The Algona Upper Des Moines from Algona, Iowa on February 25, 1931 · Page 1
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The Algona Upper Des Moines from Algona, Iowa · Page 1

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Wednesday, February 25, 1931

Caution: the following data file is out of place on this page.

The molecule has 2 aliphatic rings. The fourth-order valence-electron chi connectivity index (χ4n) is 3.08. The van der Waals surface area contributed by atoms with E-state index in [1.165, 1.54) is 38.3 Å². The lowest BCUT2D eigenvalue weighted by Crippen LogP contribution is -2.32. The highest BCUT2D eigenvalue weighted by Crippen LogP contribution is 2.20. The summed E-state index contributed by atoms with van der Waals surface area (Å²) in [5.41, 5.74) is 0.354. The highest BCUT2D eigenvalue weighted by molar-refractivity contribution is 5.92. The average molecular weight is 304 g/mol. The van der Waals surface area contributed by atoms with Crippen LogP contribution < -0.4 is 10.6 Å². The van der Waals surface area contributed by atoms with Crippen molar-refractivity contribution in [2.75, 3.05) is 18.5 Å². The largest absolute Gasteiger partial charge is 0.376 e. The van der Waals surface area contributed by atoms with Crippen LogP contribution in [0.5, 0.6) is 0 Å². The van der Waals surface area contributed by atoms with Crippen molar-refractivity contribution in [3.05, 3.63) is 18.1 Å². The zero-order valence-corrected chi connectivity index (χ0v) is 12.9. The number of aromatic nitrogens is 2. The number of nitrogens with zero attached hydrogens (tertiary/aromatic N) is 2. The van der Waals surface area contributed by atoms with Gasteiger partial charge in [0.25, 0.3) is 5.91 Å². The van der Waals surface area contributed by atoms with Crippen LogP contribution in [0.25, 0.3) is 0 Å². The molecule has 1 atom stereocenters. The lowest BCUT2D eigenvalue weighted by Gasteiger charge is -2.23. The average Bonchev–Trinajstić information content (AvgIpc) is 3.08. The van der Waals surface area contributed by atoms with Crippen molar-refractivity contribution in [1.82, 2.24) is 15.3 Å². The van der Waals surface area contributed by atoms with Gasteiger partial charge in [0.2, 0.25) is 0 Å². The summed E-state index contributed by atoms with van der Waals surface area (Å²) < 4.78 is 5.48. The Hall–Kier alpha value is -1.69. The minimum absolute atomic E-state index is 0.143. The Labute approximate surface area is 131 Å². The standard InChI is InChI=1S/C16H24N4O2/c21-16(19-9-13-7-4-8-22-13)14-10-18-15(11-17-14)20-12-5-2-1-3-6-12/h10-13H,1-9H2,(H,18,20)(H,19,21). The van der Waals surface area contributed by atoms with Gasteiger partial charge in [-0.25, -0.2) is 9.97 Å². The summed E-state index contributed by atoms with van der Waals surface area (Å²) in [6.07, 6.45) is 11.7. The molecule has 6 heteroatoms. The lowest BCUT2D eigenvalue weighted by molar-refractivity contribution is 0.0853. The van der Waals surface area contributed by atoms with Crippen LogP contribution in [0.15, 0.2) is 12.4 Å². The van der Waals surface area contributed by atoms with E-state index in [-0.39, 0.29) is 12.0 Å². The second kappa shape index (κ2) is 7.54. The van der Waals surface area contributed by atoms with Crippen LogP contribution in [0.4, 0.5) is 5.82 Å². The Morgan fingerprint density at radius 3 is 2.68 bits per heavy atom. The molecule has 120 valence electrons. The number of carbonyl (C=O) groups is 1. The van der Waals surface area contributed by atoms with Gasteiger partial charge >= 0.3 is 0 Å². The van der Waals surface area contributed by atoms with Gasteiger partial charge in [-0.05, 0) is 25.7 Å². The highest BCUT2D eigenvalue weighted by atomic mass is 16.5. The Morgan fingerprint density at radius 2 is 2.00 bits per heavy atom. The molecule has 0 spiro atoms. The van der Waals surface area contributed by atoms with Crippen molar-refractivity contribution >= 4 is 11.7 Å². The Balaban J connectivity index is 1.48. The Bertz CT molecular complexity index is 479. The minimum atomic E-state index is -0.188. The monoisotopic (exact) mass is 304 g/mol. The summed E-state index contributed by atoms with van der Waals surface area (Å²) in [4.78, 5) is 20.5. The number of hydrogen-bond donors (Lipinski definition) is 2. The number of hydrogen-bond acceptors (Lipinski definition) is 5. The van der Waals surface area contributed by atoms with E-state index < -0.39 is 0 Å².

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—Twelve Pages THE UPPER DES MOINES, 44th TEAR THE REPUBLICAN, 38th TEAR ALGONA, IOWA, WEDNESDAY, FEBRUARY 25, 1931 VOL. 28—NO. 37 TWO KILLED IN WRECK NEAR BANCROFT A. D. Clarke Dead Prominent Business Man of Early Day Algona Passes, DEATH OiCCTIRS AT LINCOLN, NEB. Credited With Being One of Kossuth County's Most Outstanding Men In Business and Politics. (By J. W. Haggard). Another of the big men of pioneer days in Kossuth county has crossed the river from which no traveler returns. A. D. Clarke, for many years one of the most prominent men of the county in business and politics died at the home of a niece in Lincoln, Nebraska, last Friday, February 20. Mr. Clarke, who had been making his home with his daughter, Mrs. Edith Williams, in Minneapolis lately, was on his way to California some weeks ago and stopped off at Lincoln to pay a. short visit at the home of his niece. He was taken sick and gradually became weaker until the end.'"'The remains were brought to Algona and funeral services were held at" th'e''Laird & Reimer chapel on Monday afternoon, the bur- •ial being made In Rlverview beside the remains of two of the Clarke children who died in Infancy. The funeral was largely attended by the old time friends of the veteran WisinfcBs man. Rev 1 . Fred J. Clark, Algona's new Congregational minister, paid a fine tribute to Mr. Clarke and the pioneers in his sermon 1 . Mrs. A. Michel sang, accompanied at the piano by Mrs. Gunn. Many beautiful floral tributes covered the casket. The pallbearers were ' E. J. Murtagh, M. P. Haggard, J. L. Bonar, Ed. Rlst, Tom Sherman and C. E. Chubb. , , Mrs. Edith, Clarke Williams and her son, Stirling, were the only members of.Mx. plarkels ;.;« present at,the *M •«*/• Try**.;;«"*^*^™"-""p .^--••~... • r 7, •-rrr ' . - rv and was unable to make the trip to A. D. CLARKE IN HIS PRIME. Some years ago he divorced his second wife, she retaining the family residence In Pasadena, California. Mrs. Mary Clarke, the mother of his children, survives him and makes her home in Los Angeles with her daughter, Mrs. H. C. Adams. Came to County in 1857. Andrew D. Clarke was born in Darlington, Canada, September 26, 1843, making him in his 88th year at the time of his death. He came with his parents to Byron, Wisconsin, .. when two years old. His education" was largely acquired in the country schools of those days. He came to Kossuth county in 1867, and entered the law and land business after btelng admitted to the bar in 1868. His fortune was made, however, almost entirely In his ehrewd and far-seeing real estate deals. In 1900 Mr. Clarke and a few associates acquired a half million acres of Northern Pacific lands hi North Dakota and the profits on this deal is understood to have made him a millionaire. Afterwards he invested heavily in Tennessee coal and timber lands and oth- iinvestmentsimade.him a wealthi CITY POLITICS BEGIN SIZZLING May be Fight on Councilman in Every Ward. Candidates File. MAYOR OGREN MAY HAVE OPPOSITION. City Election Will be Held Monday, March 30. Several Mentioned for Mayor. Algona's city election will be held Monday, March 30, at which time the entire ticket except two park commissioners will be elected. The Present Officers. The present officers In Algona are: mayor, Albert Ogren; councilmen, First Ward, Boy Richardson, Second Ward, D. L. Leffert, Third Ward, C. H. Taylor, Fourth Ward, C. Herman; councilmen-at-large, F. Geigel, Tom Kaln; Treasurer, Herman Hauberg; park commissioners, M. P. Weaver, E. J. Gilmore and A. Michel. The term of office expires with all except E. J. Gilmore and A. E. Michel. It is reported that several of the present councilmen do not desire reelection and will not file for the office. Several Have Filed. It Is a month before the election will be held, but to date the following have filed their nomination papers with the city clerk: for mayor, Albert Ogren; for councilmeni First Ward, W. A. .White; Second Ward, W. A. Foster; Third Ward, Frank Kohlhaas; Fourth Ward, H. A. Relmer, councilmen at large, Tom Kain and Erank Geigel; treasurer, Herman Hauberg; park commissioner, M. P. Weaver. Other Candidates Mentioned. Rumors current are to the effect that there may be a spirited fight in some of the wards for councilman and perhaps for mayor; Attorney H, W, Miller.-Carl jSpepht^Neal Smith, and one ' k *-' Sam Anderson Died on Last Thursday. Friends of Samuel Anderson were saddened by his death here last Thursday at his home' in the southeast part of Algona. Mr. Anderson had been suffering from cancer of the throat for a number of years. He was seventy- nine years old at the time of his death. Mr. Anderson was born In Denmark, November 2, 1852, and came to th}s country quite a number of years ago. He was a farm laborer and worked for a number of people In the county, among whom was Henry Llchter, when he was farming at St. Benedict. But of late years due to his advanced age and i Infirmity h e had done nothing. Funeral services were held Saturday afternoon at one-thirty at the Laird & Relmer chapel with Rev. C. E. Olsson officiating. Burial was in Rlverview cemetery. Mr. Anderson has a brother. John, who lives In Fowler, Col., but could not attend the funeral. He was also the uncle of Mrs. Julius Kunz of Wesley. In looking through some papers of the deceased some letters written in 1929 were found that indicated the deceased had a sister in Chicago, but they were unable to locate her. The letters were written in Danish. Algona at this time. • A Man of Action. Andrew D.' Clarke was a big man and did all things In a big way. When he was asked for a contribution to some •worthy cause he could always be depended upon to respond generously. When the Algona newspapers were not disposed to support him for office he started a newspaper of his own, the Advance. When the Algona banks did not give his large financial operations proper consideration, he organized the old 'Algona State Bank. When he bought land his operations were on a large scale and when profits were made, as they ^usually were, they mounted up tolMgvfleures, making Mr. Clarke a miUfonWre'ln time. He had many MendSJVWvWHom he was ever generous In days of 'their poverty and tola liberallty'saved-many a poor struggling homesteader from losing his place in the early days. To his wife and children he was always the soul of generosity. In politics "A. D." • '^lought with anything he could lay his • "; hands on. and scars of those strenuous •'• 'U political fights remain to this day. His * enemies were a legion and his friends " were truly a, multitude. In politics you •were either for "A. D." or you were "agin" him. The most bitter political fight In the history of Kossuth county was that waged between him and Gardner Cowles about thirty years ago for a seat in the legislature. No quarter was given or asked and the county was divided into two camps, Cowles finally winning by a narrow margin, after every weapon known to politics had been used on both sides. In the great battle for governor between Cummins and Perkins, "A. D." enlisted for the war with Cummins and had much to do with his success in this part of Iowa. He was a resourceful political fighter of the old school and the man who measured swords with him had to have a quick sharp eye and know all the tricks of the trade. Served County In Legislature. ' Mr Clarke was always an active force in politics and all civic matters. He served on the city council of Algona was a member of the republican State central committee, was representative from Kossuth in the state legislature in 1888. In 1901 he was presidential elector, casting his vote for Roosevelt. He was a delegate to the republican national convention in 1908. In 1897 he was the main force in or- SntetaB the Yeomen lodge and was fiven fn honorary life membership. He wasi a charter member of the Algona Masonic lodge. He if credited with having erected the first buildings to toe town of Burt, and was very Instrumental in settling Ramsey, German uistitutlon for nineteen years until moved to Minneapolis, where he established the Minnesota National Bank. • It Is understood that of late years his largefortune had somewhat dwindled and his exact financial status at the tune of his death is not known in Algona 1 . There are few people living today who knew A. D. Clarke in his prime, who does not give him credit second to none in the upbuilding of Algona and Kossuth county. He built business buildings in the towns and Improved his farms and stood for progress in all things. Always he was an irrestlstible force hard to withstand. The old fighter Is dead. May his spirit find peace. __.„ „ ,. to inake the race for mayor and there is also talk of other candidates for the 'council. At' any rate it is a free for all and anyone who has the bee in his .bonnet may easily become a candidate by having a few friends sign his nomination papers. Mayor Ogren and the present council have of course been criticized by some, but as a general proposition they should be 'given credit for faithful service, and there is little disposition to criticize them. The proposed new councilmen from the four wards have been named as advocates of municipal ownership of public utilities which may become an important question in the next few years. BONNSTETTER FOR STRICT ECONOMY Kossuth's Representative is Against All Raids on the State Treasury. SOUNDS GOOD TO THE TAXPAYERS. Irritated at Criticisms of Six Cent Mileage BUI For County Officers.' House Moves Slowly. ^By Representative Bonnstetter). aft/**«ft»4he -editor!' The ebjtoai^? awing inf( following Information compiled by our index clerk is submitted as.much for comparison of house and senate action on each other's bills as for comparison with the last session. Column two is the-record of accomplishments to anc including February 17th of this session: Action on House- Bills. 43rd. 44th Passed both houses and approved by governor 11 3 Passed both houses but not reported approved 18 ROTARY PARTY WAS ON MONDAY NIGHT Celebrate the Twenty-sixth Anniversary of the Pounding of Botary. WARD BARNES AND GEO. GODFREY TALK. Minstrel Show Was Hit of the Evening. Buttons Presented to Officers and Past Presidents. The Algona Rotarians and their Anns held a banquet and party Monday night at the Algona hotel to celebrate the twenty-sixth anniversary of the founding of Rotary by Paul Harris in Chicago on February 23, 1905. A wonderful dinner was served which was enjoyed by everyone. The tables were lighted by candles and some hod colored table cloths. During the dinner every Ann was presented with a beautiful compact, which needloss to say was very much appreciated. After everyone had plied their knives and forks industriously for the better part of an hour all adjourned to the lobby while the tables were cleared away. Ward Barries Gave Talk. When they had reassembled. Editor W. C. Dewel, president of the Rotary Club introduced Ward Barnes, editor of the Eagle Grove Eagle, who told of the origin and history of the Rotary club. He spoke of its great accomplishments toward promoting better business relations in communities and different countries. He traced Rotary from its humble beginning down to the present day with a membership of over one hundred and fifty thousand all over the world. Mr. Barnes is a clever speaker and his talk was enjoyed by all present. . Mrs. A. E. Michel sang two solos which were very much appreciated by her listeners. She -was accompanied at the piano by Mrs. Eugene Murtagh. ! Mrs. W. J. Thackeray Died February 18. Algona lost an old and respected citizen when Mrs. William J. Thackeray passed away at the home of her dnugh- ,er on West McGregor street Wednesday, February 18. Mrs. TTmckeray was seventy-three years of age nt the time of her health. She had been sick for about three months nnd the Immediate cause of her death was a stroke of paralysis. Her husband was before his death In 1929, well known to the many students who attencfrd ^he Central school where ho was jnnitor for many years. Mrs. Thackeray will bo missed oy her many friends and the bereaved family have the sympathy of all. Nancy Ann Foster was born In Butler county, Pennsylvania, June 22, 1858, and died in Algrona February 18. She was united in man-Inge to William J. Thackeray on February 8, 1877, at Dwlght, Illinois, where she had moved with her parents. The Thnckcrays moved to Algona In 1890 and this has been their home since that time. Four children wore born to this union, Clyde E., Bunker Hill. Illinois; Nellie F. Harness of Walworth, Wisconsin; Jessie B. Turner of Algona, and Ruby, who died In infancy. Funeral services were held Friday afternoon at two o'clock nt the home of her daughter, Mrs. Lafe Turner, in Algona, with Rev. J. L. Coleman officiating. Burial was in the Burt cemetery. Out of town relatives who attended the funeral were: Mr. and Mrs. F. R. Harness and son of Walworth, Georire,Godfrey, George Gbd^yf'ohe of Moving Time on Kossuth Farms. Union, February 25. Special: Moving time Is here again. The Penton family who live south of Algona near the fairgrounds, will move to the Nellie Taylor farm vacated several months by the Howard Strayer family. Chas. Scott, who lives west and north of Hurt will move on the Murtagh farm south of Burt on Highway 169, vacated by Glen Strayer. William Harrison goes to a farm a few miles east of Plum Creek. He has been spending the winter here with 1 his mother, Mrs. W. H, Harrison. C. M. Knutsen, who lived several years on the Hugh Herman farm, Just east of the center school house, now tenanted by Earl Taylor but later moving to Algona will again return to the farm. He has rented the former Kenyon farm being vacated by the Vern Rutledge family. The Butledges have rented a house'in Algona. Jack Leight, son-in-law of William Rich, will move from a farm near Burt to the old Boever farm where Walter Coady has been living, the Coadys going to the P. F. Zerfass farm north and east of Wesley. Charles Graham, a single man, will farm the Herman Dau land, making his home with the Daus. Last Call on Gifts for Rural Teachers. The Upper Des Molnes-Republican still has a number of the little gifts 'or the rural teachers which we adver- ;lsed a few weeks ago. We will hold them until March 9, In order to give the girls the benefit of two Saturdays on which those teaching in the farther mrts of the county can come to town. tf neither you nor your students can stop In for the present, and you care to send five cents in postage together with your name, township, and number of pupils, we will'send the gift to you. After March 9, those gifts which have not been called for will be used for a different purpose. t. waa "in July, 1929, when he met many ofhis old friends at the Diamond Jubilee. Was Twice Married. Mr. Clarke was marrie ^ at1R ?f °S on February 22, 1864, of McCormick Reaper Celebration Here. Matt Murttta, local McCormlck- Deering dealer .today announced a McCormick reaper centennial celebration to be held in the Call opera house here, .next Monday, March 2nd, beginning at ten a. m. All farmers In this community are Invited to attend. Short talks, special motion pictures, a free warm,lunch at noon, and many other .features will provide an interesting and entertaining program, centered around the centennial of the reaper, which was Invented in 1831. A actual full-size reproduction of Cyrus Hall McCormlck's first successful reaper will be on display and a special film, showing the building and testing of the first reaper will be shown. The special film, entitled "Romance of the Reaper," is one of the biggest attractions of the day, and farmers are asked to come early in. 1 order not to miss It. When asked about ;he program for the event, Mr 1 . Mur,ha said: "We are inviting our farmer friends to be our guests at an unusually varied and Interesting program. The centennial of the reaper is a great event in agriculture. We are doing all we can a make our centennial celebration a great program. All farmers In this community will like the film, "Ro- nance of the Reaper," and they will enjoy seeing the actual, full size reproduction of the reaper which made Dyrus Hall McCormick famous for all time and had such a tremendous effect on American life and agriculture." Passed house only 58 Introduced but not acteq. upon 281 Withdrawn by author 28 Failed to pass or Indefinitely postponed 37 433 Action on Senate Bills. 43rd. Passed both houses arid approved by governor 10 Passed both houses but not reported approved 18 Sent to secretary of state .. 0 Passed senate only 75 Passed senate, amended by House 0 Introduced but not actedi upon 272 2 48 260 10 Roy Moulds Busy With Law Violators, State Auto Jnspector Roy Moulds was In town Saturday on his way to Des Molnes to attend an inspectors' meeting. His wife accompanied him to Des Molnes. Roy was transferred to the Sioux City district some time ago, and reports that he Is kept busy all the time with auto violators. He brought nine truck drivers before the Justice court in Qnawti last Thursday where they were fined $100 each for overloading their trudks. Boy's many AJ. gona friends were glad to eee him back in town. Withdrawn by author Failed to pass or Indefinitely 29 329 44th 3 1 22 198 4 Mother of Eight Files for Divorce. Mrs. Clara McClellan of LuVerne has filed suit against Clinton McOlellan asking for divorce on the grounds of drunkenness. The McClellans were married at Emmetsburg January 25, 1913, and lived together most of the time until this month. In her petition Mrs. McClellan alleges that her husband has become an habitual drun-- kard. She further states that he is an electrician able to earn at least $100 a month, and that for the past three months he has contributed nothing toward her support and the support of their eight children. In the petition the plaintiff claims that she has had to conduct an eighty acre farm for some time to support herself and the children. The children are Donald, 17; Glenn, 15; Mary, 13; Howard, 11; Katherine, 9; Marjorie, 7; Dorothy, 5; and Gerald, 2. Mrs McOlellan asks the custody and care of all the minor children, temporary all' many, suit money and permanent alimony. MfcOJellan at one time worked on the high lines around Algona. postponed . „ 26 ,. 1 430' 237 By the above report you can see that we are not making as much progress in the same period of time as did the 43rd general assembly. Too much oratory in the house chamber, although up to present, I have indulged in little of this form of grand standing. On several occasions, I was all wound up to discuss my views on bills up for consideration but other members gained recognition and beat me to my part of the story. In the committee rooms, however, I usually manage to fight for what I believe to be desired legislation. I must confess that some criticisms which I received during the past week have slightly irritated me. Of course, any public servant is ub'Ject to censor and I have served long enough on our school board to acclimate my system to criticism, but when attempts are being made to discover motives, other than those that actuated me to introduce a certain bill in the house, I feel that It is only fair to state -my reason for so doing. Yes, I was one of the authors of the six cent mileage bill for county officers and I will admit further that I was its chief engineer. The other boys were planning on introducing a similai bill so we got together and the result was House File No. 250. The measure is quite unpopular with the members who are more interested in building political castles for themselves than to get relief for the tax payers. For the benefit of those who are still in doubt as to my attitude on increased salaries and state expenses, let me say right here that I will not knowingly support any proposed law at this time, that will increase taxes. But, on the other hand, I shall support every bill that, In my Judgment, tends to reduce them. My reasons are as follows: Almost all of Iowa's wealth consists of agricultural products and her ability to produce same. When these products cannot command cost of production prices, how is it possible to increase the salaries of public ser- Wisconsin and Bert Turnbaugh son of Swea City. and . •-» county's master farmers, a member Of the state board of education and the Algona Rotary club, sppke on Rosary's Objectives and Ideals. Mr. Godfrey talks straight from the shoulder and gave a very interesting speech on the six objectives of Rotary. He interspersed his remarks with clever humor and his listeners were sorry when he had finished. The Minstrel Show, The minstrel show came next and to put it mildly it was a "wow." County Agent E. R. Morrison showed that he was ready for the "big time" as an in- «rlocutor. The minstrels were Everett Handier, T. L. Larson, Helmuth Huenhold, W. A. Lorenz, G. F. Towne, N V Lowe, M J. Streit, and Gene Murtagh. The end men were John Haggard, W. A. Foster, Joel Herbst and Sarold Cowan. The costumes of the ;roupe were worth the price of admission. The singing was great and the. jokes on a number of the Rotarians were very clever. This troupe of minstrels could well go on the stage and make a hit even with the most "blase" audience. Rotary buttons were presented to President Dewel, Secretary T. L. Larson, past presidents, J. W. Sullivan, A. LI. Peterson, M. P. Weaver, M. P. Haggard and Al Falkenhainer. Bridge took up the rest of the evening with Mrs. H. R. Cowan, Mrs. Herman Hauberg, D. P. Smith and W. A, Foster winning the prizes. Algona May Have Cooperative Oil Co. Co-operative oil companies, including the establishment of a bulk sta- and perhaps a filling station for the local community has been generally discussed by many local groups. Local men who have been interested in other successful cooperative enterprises a/ound the Algona community have come to believe that if farmers and business men of this community want an oil Wife of Algonian Sought as Forger. An article which appeared In the Mason City Globe-Gazette on Tuesday stated that persistent efforts on the part of a woman forger to gain possession of a forged Instrument was being made by the woman whose husband lives In Algona. No mention was made of the names and as we go to press the names have not been released. According to the Gazette, the woman passed a check drawn on a bank supposedly In New Hampton. The check was for $12 and was passed at a Mason '" 1J ^- ; store/ ;,!Woeh,it ( vWas 1 **i* • '" . ••; j'*- 'i'-'' 1 an effort was made to run down the forger. Telephone messages were then receivted! toy the harflware company from Minneapolis and other towns stating that If the check was given to the woman's husband in Algona the money would be forthcoming. The manager of the store, however, is going to push the case in order to make this a lesson to others who think they can forge checks and get away with it. company, they will organize their own if given the opportunity. To give all those interested in the possibilities of a local cooperative oil company on opportunity to talk over the proposition and discuss its possible organization, there will be a meeting held at the court house in Algona next Saturday afternoon at one- thirty p. m. Crystal Lake Car Turned Over Killing Two Women Last Sunday. SEVEN OCCUPANTS IN WRECKED MACHINE. Survivors Bruised and Scratched. Find Five Nails In Hear Tire Causing Driver to Lose Control of Cor. A tragic accident happened three and a half miles cast of Bancroft on the Tltonka road lust Sunday afternoon about two-thirty when a car driv- by Wilbur Cox of Crystal Lake, overturned causing the death of two persons. Cox's stepdaughter, Mrs. Calvin Walker of Carney, Missouri, was nstantly killed and Mrs. Cox, his wife, received a broken leg and other injuries and shock which caused her death later in the day. She had been in ill health for some time. The other occupants were uninjured except for numerous scratches and bruises. Seven People In Car. There were seven occupants In the car, a 1930 Chevrolet sedan, who were coming from Crystal Lake toward Bancroft. According to witnesses the car was going at a speed of about forty miles an hour when it suddenly started to sway back and forth and then turned over once or twice in the middle of the road. Mr. and Mrs. Gust Koppen and friends were driving west toward the Ill-fated car Just as it tipped over and were witnesses to the accident as were J. C. Recker and Allen J. Murphy, both of Bancroft. The occupants of the car were taken out of the wreck and Mrs. Cox was hurried to Bancroft to Dr. Devjne's office, where first aid was administered. Mrs, Walker, who was twenty-four years old, was killed • outright, receiving a fractured skull and other Injuries. Five Nails In Tire. Sheriff L. E. Hovey and Leon Merritt from were, called^ to, .investigate, "the, 4 a Coroner Algona , dent. found that .the—,_,,._„„_,.-, -~ •'••'• •feUr^litom>*?} s . ,'• _ _. . _V:i." - •»•*__ *• none of the -tires had blown out: The supposition Is that; the rear tire 'had become gradually and with the CHAS. E. HEARST SPOKE TO F. B. Talked Thursday at Swea City at Joint Meeting of Farm Bureau. EXPLAINED TAX REVISION PROBLEM. Orchard Spray Service Cards are to be Mailed out to Fruit Growers and Merchants Again This Year. ^ load that was in the caused caused it' to sway and get out of control as the occupants of the car stated that they were unaware of the tire being flat. The tires were all practically new. Coroner Mcrritt brought Mrs. Cox, who was 45 years old to the Kossuth hospital in Algona in the ambulance, where she died later In the day and the body of Mrs. Walker was taken to the undertaking parlors In Bancroft. Both bodies were then taken to Crystal Lake. The occupants of the car were Mr. and Mrs. Cox, Esther and Edna Cox, and Nettie Stohr all of Crystal Lake, and Mrs. Calvin Walker and daughter, Ella Marie, who Is six years old. The latter two had been visiting the Cox home at Crystal Lake, where Mr. Cox Is a fanner. vants. Nor is tha&ajl. What can any thinking man sea m the immediate future (and by this I m**" 1 t*W next (Continued on Last Page). Work on School is Going Ahead Rapidly. Work is going along nicely at the new school house and the new construction company from Spencer has set right to work In order to have it finished by next August. With the flue weather we have been experiencing the work will go ahead fast. Rumors of Mayer, the former contractor, suing the school board for $50,000 has not come out officially and it is believed by the members of the board that there is nothing to it. Davidson Here Today For Court Session. Judge F. C. Davidson of Emmetsburg Js holding court In Algona today. There Is a supplementary hearing scheduled for this afternoon, and a few orders and decrees are to be signed. The session today is a continuation of the January term. President Charles E. Hearst of the Iowa Farm Bureau Federation, talked at a joint meeting of the Eagle, Grant, Swea and Harrison township farm bureaus in Swea City last Thursday evening, February 17. Mr. Hearst in addition to his work as leader of the Iowa farm bureau, Is also chairman of the legislative committee of the American Farm Bureau Federation. His intimate association with state and national farm questions made his talk of genuine Interst to all who heard him. The property owners' side of the tax revision question that its taking iso much time In our present state legislature was generally outlined by Mr Hearst, Including a brief discussion of the county assessor plan as presented by the state board of assessment and review as a part of the tax revision program. The county assessor plan apparently has its greatest advantages to the fanner in counties that include the larger cities of the states. Talked to Klwanls Club. At noon, Mr. Hearst spoke briefly before the Kiwanis club of Algona and In tile afternoon attended the Kossuth county farm bureau board meeting at Swea City, where he discussed briefly witli the board the part the farm bureau is taking in many of the questions affecting agriculture and the state or nation. The evening meeting at Swea City was well attended by folks from all parts of the county. M. L. Johnson, president of Eagle township and past county farm bureau president, acted as chairman. Short talks were made by Mrs. J. H. Warburton, chairman county women's work; O. R. Shoby, chairman of county organization committee; Miss Muriel Body, home demonstration agent and County Agent Morrison. Music was furnished by the local orchestra, Smith-Hughes teacher, Mr. Swaeney led the community sing- Hiram E. Green Died Last Week. Hiram E. Green, eon of James M. and Elizabeth Green, was born in Foreston, Illinois, December J2, 1871, and departed this life Monday, February 16th, aged 59 years, two months and four days. He came to Iowa with his parents in 1880, and has lived since then In the ' SB. Joseph-Livermore neighborhood. Here he had followed farming, threshing, and other lines of neighborly service. For many years he was a member of the Masonic order, and because of his sterling character, had a host of friends In this community. He leaves to mourn his death the aged mother, one brother, Emory J. Green; three sisters, Mrs. Lulu Sheriff Waukon, Iowa; Mrs. aFnnie Fluhart, Shellsburg, Iowa; Mrs. Lenore A. Bryden, Bancroft, and one niece, Helen Bryden of Bancroft. Besides these a large circle of friends and neighbors mourn his passing, and extend sympathy to the bereaved relatives. A worthy citizen, a kindly neighbor, an honest, manly man, is cut down iu the very strength of his manhood. The whole community Is the poorer for his going. The funeral services were held In the family home where he and Ills brother have for many years cared lor the aged and widowed mother. The near relatives were all present at the funeral services. Miss Lena Bennett sang fitting numbers and the Rev. Frank H. Webster of Algona spoke from 2 Samuel 1:25, "How are the mighty fallen in the midst of the battle." Interment was iii Irvington cemetery, where with the Impressive seivice of the Masonic order, his body was laid to rest. "How well he fell asleep! Like some proud river, widening toward the sea, Calmly and grandly,, silently and deep. Life joined eternity." ing. The ladies the meeting. served lunch after Kossuth County Bankers Elect Officers, The Bankers' Association of Kossuth county met at the Algona hotel last Monday evening for their annual meet- Ing and banquet. After the banquet the following officers were elected: L. A. Kennedy of Bancroft, president; Ed. Rahm of St. Benedict, vice president; William Boyken of Titonka, secretary and W. Scott Verne, treasurer. Honna of Lu-